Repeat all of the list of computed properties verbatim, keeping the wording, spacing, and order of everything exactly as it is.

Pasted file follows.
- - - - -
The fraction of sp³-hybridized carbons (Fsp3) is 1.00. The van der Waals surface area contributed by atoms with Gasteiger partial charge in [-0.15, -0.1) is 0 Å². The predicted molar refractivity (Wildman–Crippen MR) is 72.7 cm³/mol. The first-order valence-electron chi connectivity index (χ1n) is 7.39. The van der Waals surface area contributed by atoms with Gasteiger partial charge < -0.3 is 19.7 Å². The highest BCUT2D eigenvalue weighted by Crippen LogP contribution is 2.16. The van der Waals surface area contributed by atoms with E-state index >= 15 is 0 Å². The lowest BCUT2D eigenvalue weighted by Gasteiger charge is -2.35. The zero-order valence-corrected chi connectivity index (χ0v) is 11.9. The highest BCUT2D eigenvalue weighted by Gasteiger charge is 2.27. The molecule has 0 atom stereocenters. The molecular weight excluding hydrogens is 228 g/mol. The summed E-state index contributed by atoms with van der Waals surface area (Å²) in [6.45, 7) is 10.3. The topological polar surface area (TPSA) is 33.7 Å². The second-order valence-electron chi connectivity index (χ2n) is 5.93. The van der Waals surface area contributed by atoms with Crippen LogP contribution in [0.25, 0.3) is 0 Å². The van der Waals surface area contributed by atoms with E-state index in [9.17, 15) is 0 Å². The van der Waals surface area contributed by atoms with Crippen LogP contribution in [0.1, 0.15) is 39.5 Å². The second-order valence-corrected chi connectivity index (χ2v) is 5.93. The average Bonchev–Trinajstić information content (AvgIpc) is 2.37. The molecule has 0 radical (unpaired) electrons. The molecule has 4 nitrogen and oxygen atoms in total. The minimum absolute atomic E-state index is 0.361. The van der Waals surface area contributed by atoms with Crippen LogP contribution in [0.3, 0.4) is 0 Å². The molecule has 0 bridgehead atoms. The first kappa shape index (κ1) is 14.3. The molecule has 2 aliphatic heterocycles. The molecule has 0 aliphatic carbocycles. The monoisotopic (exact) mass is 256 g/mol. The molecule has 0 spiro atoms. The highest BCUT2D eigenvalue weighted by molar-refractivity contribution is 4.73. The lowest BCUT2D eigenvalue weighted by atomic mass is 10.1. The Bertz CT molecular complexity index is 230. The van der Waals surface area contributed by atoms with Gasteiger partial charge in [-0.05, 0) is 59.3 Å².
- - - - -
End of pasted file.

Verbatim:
The fraction of sp³-hybridized carbons (Fsp3) is 1.00. The van der Waals surface area contributed by atoms with Gasteiger partial charge in [-0.15, -0.1) is 0 Å². The predicted molar refractivity (Wildman–Crippen MR) is 72.7 cm³/mol. The first-order valence-electron chi connectivity index (χ1n) is 7.39. The van der Waals surface area contributed by atoms with Gasteiger partial charge < -0.3 is 19.7 Å². The highest BCUT2D eigenvalue weighted by Crippen LogP contribution is 2.16. The van der Waals surface area contributed by atoms with E-state index >= 15 is 0 Å². The lowest BCUT2D eigenvalue weighted by Gasteiger charge is -2.35. The zero-order valence-corrected chi connectivity index (χ0v) is 11.9. The highest BCUT2D eigenvalue weighted by Gasteiger charge is 2.27. The molecule has 0 atom stereocenters. The molecular weight excluding hydrogens is 228 g/mol. The summed E-state index contributed by atoms with van der Waals surface area (Å²) in [6.45, 7) is 10.3. The topological polar surface area (TPSA) is 33.7 Å². The second-order valence-electron chi connectivity index (χ2n) is 5.93. The van der Waals surface area contributed by atoms with Crippen LogP contribution in [0.25, 0.3) is 0 Å². The van der Waals surface area contributed by atoms with E-state index in [9.17, 15) is 0 Å². The van der Waals surface area contributed by atoms with Crippen LogP contribution in [0.1, 0.15) is 39.5 Å². The second-order valence-corrected chi connectivity index (χ2v) is 5.93. The average Bonchev–Trinajstić information content (AvgIpc) is 2.37. The molecule has 0 radical (unpaired) electrons. The molecule has 4 nitrogen and oxygen atoms in total. The minimum absolute atomic E-state index is 0.361. The van der Waals surface area contributed by atoms with Crippen LogP contribution in [0.3, 0.4) is 0 Å². The molecule has 0 bridgehead atoms. The first kappa shape index (κ1) is 14.3. The molecule has 2 aliphatic heterocycles. The molecule has 0 aliphatic carbocycles. The monoisotopic (exact) mass is 256 g/mol. The molecule has 0 spiro atoms. The highest BCUT2D eigenvalue weighted by molar-refractivity contribution is 4.73. The lowest BCUT2D eigenvalue weighted by atomic mass is 10.1. The Bertz CT molecular complexity index is 230. The van der Waals surface area contributed by atoms with Gasteiger partial charge in [-0.05, 0) is 59.3 Å².